Among individuals detected partway through their infection, 51.0% (95% credible interval [CrI]: 48.3–53.6%) remained potentially infectious (Ct <30) 5 days post detection, with small differences across variants and vaccination status. Only seven viral rebounds (0.7%; N=999) were observed, with rebound defined as 3+days with Ct <30 following an initial clearance of 3+days with Ct ≥30. High antibody titers against the founder SARS-CoV-2 strain predicted lower peak viral loads and shorter durations of infection. Among Omicron BA.1 infections, boosted individuals had lower pre-booster antibody titers and longer clearance times than non-boosted individuals.
SARS-CoV-2 viral kinetics are partly determined by immunity and variant but dominated by individual-level variation. Since booster vaccination protects against infection, longer clearance times for BA.1-infected, boosted individuals may reflect a less effective immune response, more common in older individuals, that increases infection risk and reduces viral RNA clearance rate. The shifting landscape of viral kinetics underscores the need for continued monitoring to optimize isolation policies and to contextualize the health impacts of therapeutics and vaccines.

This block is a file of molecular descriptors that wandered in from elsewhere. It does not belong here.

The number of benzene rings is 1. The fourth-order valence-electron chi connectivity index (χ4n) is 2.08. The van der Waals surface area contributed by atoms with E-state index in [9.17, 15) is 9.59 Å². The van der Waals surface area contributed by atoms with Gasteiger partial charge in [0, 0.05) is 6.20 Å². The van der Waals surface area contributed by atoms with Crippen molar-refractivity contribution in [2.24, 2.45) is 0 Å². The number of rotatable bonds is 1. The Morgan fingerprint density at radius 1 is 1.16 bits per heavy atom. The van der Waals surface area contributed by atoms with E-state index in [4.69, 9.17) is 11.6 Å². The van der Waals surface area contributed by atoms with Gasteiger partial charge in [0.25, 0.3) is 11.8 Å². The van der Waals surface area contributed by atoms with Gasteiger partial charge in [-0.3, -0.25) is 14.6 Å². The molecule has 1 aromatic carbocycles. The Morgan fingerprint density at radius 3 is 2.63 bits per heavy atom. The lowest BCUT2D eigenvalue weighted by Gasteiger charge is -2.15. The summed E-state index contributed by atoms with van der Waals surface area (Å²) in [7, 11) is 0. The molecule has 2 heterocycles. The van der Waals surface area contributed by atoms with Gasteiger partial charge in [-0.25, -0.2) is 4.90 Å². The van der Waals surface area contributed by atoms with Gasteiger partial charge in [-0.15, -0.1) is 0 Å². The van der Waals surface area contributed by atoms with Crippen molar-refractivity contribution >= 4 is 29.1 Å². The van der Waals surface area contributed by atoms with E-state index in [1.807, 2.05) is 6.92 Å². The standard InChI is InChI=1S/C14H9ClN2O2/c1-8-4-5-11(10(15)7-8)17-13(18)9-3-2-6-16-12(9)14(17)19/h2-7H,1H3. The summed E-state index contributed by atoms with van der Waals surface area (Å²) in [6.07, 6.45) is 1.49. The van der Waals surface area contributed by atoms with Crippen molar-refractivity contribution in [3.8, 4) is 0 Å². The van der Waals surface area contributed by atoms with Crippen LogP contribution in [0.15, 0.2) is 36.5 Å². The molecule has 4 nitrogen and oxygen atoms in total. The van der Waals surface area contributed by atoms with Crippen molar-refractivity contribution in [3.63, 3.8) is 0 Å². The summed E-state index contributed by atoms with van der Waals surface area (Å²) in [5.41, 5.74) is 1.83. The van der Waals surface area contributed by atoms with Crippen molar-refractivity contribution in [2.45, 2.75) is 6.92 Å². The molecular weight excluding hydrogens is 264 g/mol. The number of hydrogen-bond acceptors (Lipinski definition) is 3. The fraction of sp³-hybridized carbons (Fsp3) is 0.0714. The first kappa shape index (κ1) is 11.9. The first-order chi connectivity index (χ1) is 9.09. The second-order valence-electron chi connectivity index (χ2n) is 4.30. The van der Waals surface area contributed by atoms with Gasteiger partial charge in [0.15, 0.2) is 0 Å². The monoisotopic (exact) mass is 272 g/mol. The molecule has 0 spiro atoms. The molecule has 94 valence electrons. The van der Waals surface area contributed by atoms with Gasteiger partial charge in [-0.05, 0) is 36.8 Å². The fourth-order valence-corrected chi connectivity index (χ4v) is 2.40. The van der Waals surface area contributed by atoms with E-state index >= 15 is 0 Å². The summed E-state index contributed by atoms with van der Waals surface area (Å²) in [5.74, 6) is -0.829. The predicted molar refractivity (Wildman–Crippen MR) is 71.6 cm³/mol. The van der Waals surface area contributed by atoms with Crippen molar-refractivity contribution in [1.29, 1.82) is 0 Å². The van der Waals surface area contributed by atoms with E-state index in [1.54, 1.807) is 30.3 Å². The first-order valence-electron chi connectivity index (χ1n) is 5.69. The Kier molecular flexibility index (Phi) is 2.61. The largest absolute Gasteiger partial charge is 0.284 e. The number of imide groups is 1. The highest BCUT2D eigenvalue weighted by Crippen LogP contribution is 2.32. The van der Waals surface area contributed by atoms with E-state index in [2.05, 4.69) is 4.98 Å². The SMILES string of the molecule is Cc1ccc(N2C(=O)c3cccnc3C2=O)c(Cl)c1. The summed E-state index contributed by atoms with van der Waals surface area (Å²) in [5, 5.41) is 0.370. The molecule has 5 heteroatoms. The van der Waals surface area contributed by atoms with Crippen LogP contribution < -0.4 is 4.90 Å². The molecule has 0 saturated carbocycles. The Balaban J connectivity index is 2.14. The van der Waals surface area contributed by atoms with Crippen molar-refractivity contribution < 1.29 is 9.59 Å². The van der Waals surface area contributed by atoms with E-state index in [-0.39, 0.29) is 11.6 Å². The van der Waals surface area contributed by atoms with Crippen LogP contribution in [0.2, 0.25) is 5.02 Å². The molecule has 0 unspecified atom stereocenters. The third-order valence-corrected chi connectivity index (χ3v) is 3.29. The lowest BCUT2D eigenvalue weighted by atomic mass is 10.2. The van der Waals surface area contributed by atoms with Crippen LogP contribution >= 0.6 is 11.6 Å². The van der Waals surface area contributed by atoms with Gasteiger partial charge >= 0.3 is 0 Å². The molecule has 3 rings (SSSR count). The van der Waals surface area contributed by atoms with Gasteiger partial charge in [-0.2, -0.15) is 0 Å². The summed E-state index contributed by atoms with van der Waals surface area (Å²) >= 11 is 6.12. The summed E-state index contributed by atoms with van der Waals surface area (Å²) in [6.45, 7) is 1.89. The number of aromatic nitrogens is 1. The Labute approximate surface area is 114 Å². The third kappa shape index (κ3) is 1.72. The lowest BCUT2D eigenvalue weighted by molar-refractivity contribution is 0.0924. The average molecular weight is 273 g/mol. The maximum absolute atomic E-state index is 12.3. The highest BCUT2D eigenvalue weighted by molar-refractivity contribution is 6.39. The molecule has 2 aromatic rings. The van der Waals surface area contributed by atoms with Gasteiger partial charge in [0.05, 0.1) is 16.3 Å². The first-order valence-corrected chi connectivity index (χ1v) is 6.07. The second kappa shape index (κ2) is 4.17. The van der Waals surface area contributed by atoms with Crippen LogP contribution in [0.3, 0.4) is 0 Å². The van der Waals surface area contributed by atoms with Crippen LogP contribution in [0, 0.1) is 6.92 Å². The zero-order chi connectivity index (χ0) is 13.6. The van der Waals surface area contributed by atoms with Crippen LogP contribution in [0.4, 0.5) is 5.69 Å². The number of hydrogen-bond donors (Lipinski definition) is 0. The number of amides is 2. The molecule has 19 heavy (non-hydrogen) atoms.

Supported in part by CDC contract #200-2016-91779, a sponsored research agreement to Yale University from the National Basketball Association contract #21-003529, and the National Basketball Players Association.
Phage immunoprecipitation sequencing (PhIP-seq) allows for unbiased, proteome-wide autoantibody discovery across a variety of disease settings, with identification of disease-specific autoantigens providing new insight into previously poorly understood forms of immune dysregulation. Despite several successful implementations of PhIP-seq for autoantigen discovery, including our previous work (Vazquez et al., 2020), current protocols are inherently difficult to scale to accommodate large cohorts of cases and importantly, healthy controls. Here, we develop and validate a high throughput extension of PhIP-seq in various etiologies of autoimmune and inflammatory diseases, including APS1, IPEX, RAG1/2 deficiency, Kawasaki disease (KD), multisystem inflammatory syndrome in children (MIS-C), and finally, mild and severe forms of COVID-19. We demonstrate that these scaled datasets enable machine-learning approaches that result in robust prediction of disease status, as well as the ability to detect both known and novel autoantigens, such as prodynorphin (PDYN) in APS1 patients, and intestinally expressed proteins BEST4 and BTNL8 in IPEX patients. Remarkably, BEST4 antibodies were also found in two patients with RAG1/2 deficiency, one of whom had very early onset IBD. Scaled PhIP-seq examination of both MIS-C and KD demonstrated rare, overlapping antigens, including CGNL1, as well as several strongly enriched putative pneumonia-associated antigens in severe COVID-19, including the endosomal protein EEA1. Together, scaled PhIP-seq provides a valuable tool for broadly assessing both rare and common autoantigen overlap between autoimmune diseases of varying origins and etiologies.